How Nigerians can tap into the multi-million-dollar mushroom market

Nigeria has all the indices for greatness so one wonders why it is not great. Some have pointed at poor leadership and followership, corruption, poverty etc as culprits but one tends to agree with a popular Nollywood actor, Mr. Nkem Owoh who in one of his movies, wondered aloud if Nigerians were made by God’s apprentice.

John-Okhuoya 1Nigeria is blessed with abundant natural and human resources, highly talented and resourceful people, high quality natural resources, yet, it seems to be moving round and round in circles. In this interview with Professor John Aroye Okhuoya, Professor of Mycology and Director, African Centre for Mushroom Research and Technology Innovation, University of Benin, he speaks on how Nigeria can partake of the multi-million dollar mushroom industry.

Introduction:

I had my first degree in Microbiology here. I was one of the first 100 students of the University of Benin when it was Midwestern Institute of Technology. Thereafter, I worked briefly in the Rubber Research Institute and then went abroad for my PhD. I came back in 1981 and started lecturing in 1983 in the Department of Botany (now Department of Plant Biology and Biotechnology, University of Benin. I became a professor in 1995. I have been training undergraduate and post-graduate students in Mushroom Science.

Interest in mushroom:

I grew up in the rural area and we used to go for mushroom hunting in the village, collecting wild mushrooms for sale in the evenings. My father gave me some information on the different mushrooms that we ate. That was how the interest came. I have developed this area of research over the years and at a point, we felt that this university should be a reference point. We introduced Mushroom Science in our curriculum.

At undergraduate level, we have Introduction to Mushroom Science, and then I developed a master’s and PhD programmes in Mushroom Science. Mushroom production is still very low in Nigeria hence many of our people still depend on collection of mushrooms from the wild.

This is fraught with the danger of collecting poisonous with edible ones. Commercial farming holds the key to the eventual elimination of occasional mushroom poisoning in our population.

Categories of mushrooms:

There are four main categories of mushrooms. Edible mushrooms (those you can eat as food); Medicinal mushrooms used in taking care of certain ailments; Poisonous mushrooms (these are deadly). There are also mushrooms that are both medicinal as well as edible. Then the last category is the Miscellaneous group which contains mushrooms whose values are not yet established.

Nutritional values:

Edible mushrooms are rich in protein, B-vitamins and contain moderate amount of vitamin C. They are, however, low in carbohydrate and are generally preferred to fresh vegetables because weight for weight, the body absorbs all of mushrooms eaten without wastes. Common edible species in Nigeria are Pleurotus tuber-regium or tuberous mushroom (very common in South-East and used in cooking egusi soup. It produces tuber in the dry season and then in the rainy season, they break the ground and begin to produce fruiting bodies.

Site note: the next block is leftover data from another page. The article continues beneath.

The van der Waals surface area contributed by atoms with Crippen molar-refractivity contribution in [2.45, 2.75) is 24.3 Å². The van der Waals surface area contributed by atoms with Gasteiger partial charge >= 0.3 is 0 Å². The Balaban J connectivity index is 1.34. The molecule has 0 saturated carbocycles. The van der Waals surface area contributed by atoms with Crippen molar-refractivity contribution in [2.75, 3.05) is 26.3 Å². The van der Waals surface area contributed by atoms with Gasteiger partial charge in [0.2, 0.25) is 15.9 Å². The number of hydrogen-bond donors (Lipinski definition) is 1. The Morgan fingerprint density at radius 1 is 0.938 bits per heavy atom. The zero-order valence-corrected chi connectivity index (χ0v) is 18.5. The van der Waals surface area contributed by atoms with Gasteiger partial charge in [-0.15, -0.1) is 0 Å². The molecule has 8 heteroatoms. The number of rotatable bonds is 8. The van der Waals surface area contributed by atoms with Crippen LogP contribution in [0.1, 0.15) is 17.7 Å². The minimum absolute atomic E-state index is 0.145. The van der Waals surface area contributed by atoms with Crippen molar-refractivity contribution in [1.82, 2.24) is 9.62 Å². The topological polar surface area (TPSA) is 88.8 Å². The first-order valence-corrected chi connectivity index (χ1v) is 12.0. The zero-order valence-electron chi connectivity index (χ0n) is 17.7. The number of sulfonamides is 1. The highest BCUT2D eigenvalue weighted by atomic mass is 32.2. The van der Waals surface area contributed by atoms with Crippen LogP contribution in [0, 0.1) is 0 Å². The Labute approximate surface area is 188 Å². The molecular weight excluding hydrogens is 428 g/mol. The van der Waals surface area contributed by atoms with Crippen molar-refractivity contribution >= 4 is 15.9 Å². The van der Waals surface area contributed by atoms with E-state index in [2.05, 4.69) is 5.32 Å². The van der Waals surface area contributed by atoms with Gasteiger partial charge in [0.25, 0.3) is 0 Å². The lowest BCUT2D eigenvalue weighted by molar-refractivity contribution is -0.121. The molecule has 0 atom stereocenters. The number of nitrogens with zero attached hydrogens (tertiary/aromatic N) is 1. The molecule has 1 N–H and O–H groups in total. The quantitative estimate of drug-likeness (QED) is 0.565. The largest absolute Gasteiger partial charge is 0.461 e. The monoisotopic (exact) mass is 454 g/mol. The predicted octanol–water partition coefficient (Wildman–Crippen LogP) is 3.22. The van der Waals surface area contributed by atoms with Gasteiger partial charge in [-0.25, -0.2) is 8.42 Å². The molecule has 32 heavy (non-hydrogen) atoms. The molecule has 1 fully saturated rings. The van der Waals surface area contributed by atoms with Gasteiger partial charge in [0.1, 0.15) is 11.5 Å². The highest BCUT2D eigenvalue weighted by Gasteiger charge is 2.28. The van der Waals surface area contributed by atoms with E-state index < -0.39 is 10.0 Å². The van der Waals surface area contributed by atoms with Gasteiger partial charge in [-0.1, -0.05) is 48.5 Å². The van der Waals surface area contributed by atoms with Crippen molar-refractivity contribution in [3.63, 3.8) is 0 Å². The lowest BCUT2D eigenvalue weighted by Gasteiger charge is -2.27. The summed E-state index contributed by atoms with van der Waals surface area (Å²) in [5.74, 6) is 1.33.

The tuber, referred to as sclerotium, is the form the mushroom uses to hibernate in order to survive the harsh conditions of the dry season. In our folklores, it is believed that for the native doctor to see the future, he will have to make a paste of the tuber, and rub his eyes and he will see visions.) Other edible species are: Lentinus squarrosulus, Auricularia auricula, Lepiota sp, Termitomyces spp, Volvoriella esculenta, Lycoperdon spp among others.

John-OkhuoyaDifferentiating poisonous from edible mushrooms:

In our traditional system, Nigerians have always eaten mushrooms. In the South-East, they eat a lot of vegetables and mushrooms. In my own area in Edo North, we have mushrooms in our dietary system, so our elders knew the difference. They had their own ways of identifying them but we refer to those ways as old wives’ fables because they are not reliable. For example, they tell you that when you see a mushroom with flies perching on it, it shows it is edible because it did not kill the flies.

That is not reliable because there is a mushroom called Amanita muscaria. Flies perch on it though it is not edible. It is noted for its hallucinogenic properties so when flies eat this mushroom, they fall into stupor, temporarily dead and at the end, they recover. So you cannot rely on that method of identifying edible mushrooms. But the point is they have been able to identify the ones they eat right from the beginning and they have stuck to those ones.

Here at the centre, we have our own ways of identifying them using chemistry but we advise people to eat those ones that are known to be edible.

What we do at the Centre:

The essence of our research is to ensure that we get the mechanism/technology to produce edible mushrooms so that our people can easily access them. That is what is happening in the UK and other developed countries; they cultivate and sell edible mushrooms in the market. If you rely on collecting from the wild, you are likely to collect both edible and poisonous mushrooms. That is why we are advocating that in Nigeria, we have gotten to a stage where we should be eating cultivated mushrooms.

The beauty of it is that the species we have in Nigeria are very delicious and comparable with any type of mushroom from any part of the world. So the purpose of this centre is to first of all, document as much as possible, all available identifiable mushrooms in the whole of West Africa Sub-region, particularly Nigeria, and have a gene bank because right now, most of the mushrooms we used to eat as children are disappearing as a result of deforestation.